“I just want people to realize we are a little, small-knit community. We have had devastation before but we have never seen anything of the magnitude of Hurricane Ida,” Houston told CNN over the phone.

The parish is without running water and has very limited gas supplies, she said. Houston said she expects the parish will be without power for at least 30 days.

During a Wednesday news conference, Livingston Parish President Layton Ricks said the damage was the worse he had seen in his 67 years.

“We’re hot. We’re tired. Everybody’s stressed out,” Ricks said “We’re all in the same boat as all our citizens, as all of our rescuers, as all our roadway clearers, as all of you all in the press. So, we’re asking everyone to please be patient.”

On the seven-mile barrier island, Grand Isle, four feet of sand blocks the main highway and water and electricity lines that come through the marsh are destroyed, leaving the island with no fresh water gas, electricity or food, Mayor David Camardelle told CNN’s Wolf Blitzer.

“We’ve been having a hell of a time. It was a miserable night looking at severe damages. Everywhere you look, there’s no way, there’s no way, it looks like bombs went off on this island,” Camardelle said.

A woman fills a customer's gas can in Maurepas, Louisiana, on September 1, 2021.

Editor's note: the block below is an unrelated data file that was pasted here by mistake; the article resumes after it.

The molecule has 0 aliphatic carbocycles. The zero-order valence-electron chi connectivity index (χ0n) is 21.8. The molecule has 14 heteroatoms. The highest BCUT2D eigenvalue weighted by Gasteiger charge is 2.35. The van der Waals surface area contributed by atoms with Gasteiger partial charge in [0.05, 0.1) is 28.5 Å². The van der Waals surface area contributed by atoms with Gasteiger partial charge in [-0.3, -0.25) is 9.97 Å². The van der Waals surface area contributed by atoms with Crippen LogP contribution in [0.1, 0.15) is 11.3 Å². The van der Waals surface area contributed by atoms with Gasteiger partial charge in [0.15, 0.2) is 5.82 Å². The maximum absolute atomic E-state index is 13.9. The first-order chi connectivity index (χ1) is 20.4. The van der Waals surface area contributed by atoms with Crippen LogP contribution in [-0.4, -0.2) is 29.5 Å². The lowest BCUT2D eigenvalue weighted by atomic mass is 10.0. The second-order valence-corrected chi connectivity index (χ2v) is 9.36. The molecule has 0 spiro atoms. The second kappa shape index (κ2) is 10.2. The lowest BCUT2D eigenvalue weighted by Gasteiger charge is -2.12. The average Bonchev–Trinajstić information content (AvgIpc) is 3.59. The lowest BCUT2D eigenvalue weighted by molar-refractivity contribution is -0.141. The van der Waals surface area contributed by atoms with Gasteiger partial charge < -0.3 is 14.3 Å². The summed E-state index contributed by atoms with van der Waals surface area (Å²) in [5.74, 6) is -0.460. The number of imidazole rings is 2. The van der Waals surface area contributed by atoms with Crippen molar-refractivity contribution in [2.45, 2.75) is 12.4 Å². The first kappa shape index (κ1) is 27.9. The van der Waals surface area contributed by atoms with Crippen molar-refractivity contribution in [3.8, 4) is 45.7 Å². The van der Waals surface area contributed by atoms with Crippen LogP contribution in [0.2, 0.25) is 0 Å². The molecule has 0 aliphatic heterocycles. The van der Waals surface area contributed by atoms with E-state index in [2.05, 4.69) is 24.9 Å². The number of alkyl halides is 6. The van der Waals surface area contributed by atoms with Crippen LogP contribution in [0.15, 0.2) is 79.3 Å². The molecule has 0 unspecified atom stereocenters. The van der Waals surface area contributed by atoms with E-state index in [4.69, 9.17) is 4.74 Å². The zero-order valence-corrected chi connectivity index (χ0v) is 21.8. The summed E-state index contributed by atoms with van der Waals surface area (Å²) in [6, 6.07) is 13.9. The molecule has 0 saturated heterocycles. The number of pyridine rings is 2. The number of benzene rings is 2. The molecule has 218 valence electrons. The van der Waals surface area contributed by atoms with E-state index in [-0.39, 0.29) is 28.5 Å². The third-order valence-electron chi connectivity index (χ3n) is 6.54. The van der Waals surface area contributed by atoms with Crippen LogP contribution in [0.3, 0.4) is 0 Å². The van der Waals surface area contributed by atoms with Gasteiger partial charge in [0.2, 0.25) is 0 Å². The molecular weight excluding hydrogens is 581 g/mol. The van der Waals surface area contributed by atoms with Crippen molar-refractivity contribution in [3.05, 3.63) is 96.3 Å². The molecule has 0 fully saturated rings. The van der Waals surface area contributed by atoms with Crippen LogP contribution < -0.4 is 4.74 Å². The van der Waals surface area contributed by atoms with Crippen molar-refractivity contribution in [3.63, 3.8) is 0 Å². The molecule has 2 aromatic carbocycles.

Hospitals inundated as some run on generators

The strain on the state has caused additional concern for hospitals, many of which were already overrun with Covid-19 patients.

In Mississippi, hospitals are inundated with Covid-19 cases and people seeking treatment for the impacts of the storm — both those who live there and those who crossed state lines for help, Mississippi Department of Health Senior Deputy and Director Jim Craig said.

Federal resources are currently on the ground in Mississippi, but Craig said additional support for emergency services is still needed, which led him to request additional resources from FEMA and the federal Dept. of Health and Human Services.

What weeks without power and water could look like for Ida storm victims

Mississippi’s hospitals are back on commercial power, Gov. Tate Reeves said. But in Louisiana, hospitals are running on generators, and the National Guard is working to bring them fuel, Louisiana Lt. Gov. Billy Nungesser told CNN’s Kate Bolduan.

“Hopefully we won’t have any more death toll, but I’m fearful it will climb, and it will climb by more than five,” he said. “Just people that may have gotten in the attic or not been able to get out of the floodwaters, we’re going to see more people that have perished in this storm.”

Calls to the New Orleans Emergency Medical Services have jumped 185% due to the excessive heat and the fact that people don’t have power to cool down, director Dr. Emily Nichols said.

In Jefferson Parish, officials received 30 calls Wednesday for carbon monoxide poisoning and four people had to go to the hospital, parish President Cynthia Lee Sheng said.

CNN’s Rebekah Riess, Matt Egan, Gregory Lemos, Ellie Kaufman, Hannah Sarisohn, Carma Hassan and Amanda Watts contributed to this report.